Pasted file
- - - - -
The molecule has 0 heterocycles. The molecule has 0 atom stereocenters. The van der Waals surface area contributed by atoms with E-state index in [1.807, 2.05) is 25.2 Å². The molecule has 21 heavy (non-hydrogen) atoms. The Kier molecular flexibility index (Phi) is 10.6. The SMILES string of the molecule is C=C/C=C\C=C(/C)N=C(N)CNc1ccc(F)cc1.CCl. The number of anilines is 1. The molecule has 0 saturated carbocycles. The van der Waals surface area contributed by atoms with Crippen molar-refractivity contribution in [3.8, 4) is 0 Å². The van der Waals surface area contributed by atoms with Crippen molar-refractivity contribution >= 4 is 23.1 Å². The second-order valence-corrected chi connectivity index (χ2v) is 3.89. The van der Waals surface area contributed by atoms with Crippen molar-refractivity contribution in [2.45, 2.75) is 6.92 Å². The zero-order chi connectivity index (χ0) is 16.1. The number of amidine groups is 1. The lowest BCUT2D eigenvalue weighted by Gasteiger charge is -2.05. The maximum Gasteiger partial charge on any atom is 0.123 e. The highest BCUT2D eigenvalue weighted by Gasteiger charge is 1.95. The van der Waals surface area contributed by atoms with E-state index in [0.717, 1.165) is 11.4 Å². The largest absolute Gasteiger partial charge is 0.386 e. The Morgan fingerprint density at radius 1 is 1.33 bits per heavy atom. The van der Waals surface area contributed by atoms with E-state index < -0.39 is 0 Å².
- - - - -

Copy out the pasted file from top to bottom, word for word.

The molecule has 0 heterocycles. The molecule has 0 atom stereocenters. The van der Waals surface area contributed by atoms with E-state index in [1.807, 2.05) is 25.2 Å². The molecule has 21 heavy (non-hydrogen) atoms. The Kier molecular flexibility index (Phi) is 10.6. The SMILES string of the molecule is C=C/C=C\C=C(/C)N=C(N)CNc1ccc(F)cc1.CCl. The number of anilines is 1. The molecule has 0 saturated carbocycles. The van der Waals surface area contributed by atoms with Crippen molar-refractivity contribution in [3.8, 4) is 0 Å². The van der Waals surface area contributed by atoms with Crippen molar-refractivity contribution >= 4 is 23.1 Å². The second-order valence-corrected chi connectivity index (χ2v) is 3.89. The van der Waals surface area contributed by atoms with Crippen molar-refractivity contribution in [2.45, 2.75) is 6.92 Å². The zero-order chi connectivity index (χ0) is 16.1. The number of amidine groups is 1. The lowest BCUT2D eigenvalue weighted by Gasteiger charge is -2.05. The maximum Gasteiger partial charge on any atom is 0.123 e. The highest BCUT2D eigenvalue weighted by Gasteiger charge is 1.95. The van der Waals surface area contributed by atoms with E-state index in [0.717, 1.165) is 11.4 Å². The largest absolute Gasteiger partial charge is 0.386 e. The Morgan fingerprint density at radius 1 is 1.33 bits per heavy atom. The van der Waals surface area contributed by atoms with E-state index < -0.39 is 0 Å².